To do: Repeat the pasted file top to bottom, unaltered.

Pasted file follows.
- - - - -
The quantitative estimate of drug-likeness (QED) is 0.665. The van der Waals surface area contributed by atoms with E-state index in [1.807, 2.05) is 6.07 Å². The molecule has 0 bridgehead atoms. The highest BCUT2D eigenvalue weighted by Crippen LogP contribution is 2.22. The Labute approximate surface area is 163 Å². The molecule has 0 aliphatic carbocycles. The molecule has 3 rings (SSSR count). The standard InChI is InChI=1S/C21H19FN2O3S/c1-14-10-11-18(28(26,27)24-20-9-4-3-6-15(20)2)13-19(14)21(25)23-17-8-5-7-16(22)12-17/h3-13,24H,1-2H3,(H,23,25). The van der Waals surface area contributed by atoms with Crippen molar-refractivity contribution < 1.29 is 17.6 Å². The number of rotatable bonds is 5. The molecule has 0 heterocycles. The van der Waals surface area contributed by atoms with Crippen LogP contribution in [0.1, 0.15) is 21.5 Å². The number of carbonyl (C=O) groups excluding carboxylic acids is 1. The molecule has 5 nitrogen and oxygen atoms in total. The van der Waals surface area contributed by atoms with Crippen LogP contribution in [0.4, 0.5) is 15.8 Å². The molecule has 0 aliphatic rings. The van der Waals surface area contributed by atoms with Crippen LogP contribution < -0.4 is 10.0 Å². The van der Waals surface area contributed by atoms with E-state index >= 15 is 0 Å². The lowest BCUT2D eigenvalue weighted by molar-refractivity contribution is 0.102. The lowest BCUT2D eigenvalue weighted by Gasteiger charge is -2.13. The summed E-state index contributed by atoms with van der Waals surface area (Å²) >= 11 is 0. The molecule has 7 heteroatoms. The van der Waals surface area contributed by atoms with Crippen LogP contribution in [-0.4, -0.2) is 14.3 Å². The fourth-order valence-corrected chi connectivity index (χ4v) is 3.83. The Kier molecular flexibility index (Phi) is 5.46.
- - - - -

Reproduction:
The quantitative estimate of drug-likeness (QED) is 0.665. The van der Waals surface area contributed by atoms with E-state index in [1.807, 2.05) is 6.07 Å². The molecule has 0 bridgehead atoms. The highest BCUT2D eigenvalue weighted by Crippen LogP contribution is 2.22. The Labute approximate surface area is 163 Å². The molecule has 0 aliphatic carbocycles. The molecule has 3 rings (SSSR count). The standard InChI is InChI=1S/C21H19FN2O3S/c1-14-10-11-18(28(26,27)24-20-9-4-3-6-15(20)2)13-19(14)21(25)23-17-8-5-7-16(22)12-17/h3-13,24H,1-2H3,(H,23,25). The van der Waals surface area contributed by atoms with Crippen molar-refractivity contribution < 1.29 is 17.6 Å². The number of rotatable bonds is 5. The molecule has 0 heterocycles. The van der Waals surface area contributed by atoms with Crippen LogP contribution in [0.1, 0.15) is 21.5 Å². The number of carbonyl (C=O) groups excluding carboxylic acids is 1. The molecule has 5 nitrogen and oxygen atoms in total. The van der Waals surface area contributed by atoms with Crippen LogP contribution in [0.4, 0.5) is 15.8 Å². The molecule has 0 aliphatic rings. The van der Waals surface area contributed by atoms with Crippen LogP contribution < -0.4 is 10.0 Å². The van der Waals surface area contributed by atoms with E-state index >= 15 is 0 Å². The lowest BCUT2D eigenvalue weighted by molar-refractivity contribution is 0.102. The lowest BCUT2D eigenvalue weighted by Gasteiger charge is -2.13. The summed E-state index contributed by atoms with van der Waals surface area (Å²) >= 11 is 0. The molecule has 7 heteroatoms. The van der Waals surface area contributed by atoms with Crippen LogP contribution in [-0.4, -0.2) is 14.3 Å². The fourth-order valence-corrected chi connectivity index (χ4v) is 3.83. The Kier molecular flexibility index (Phi) is 5.46.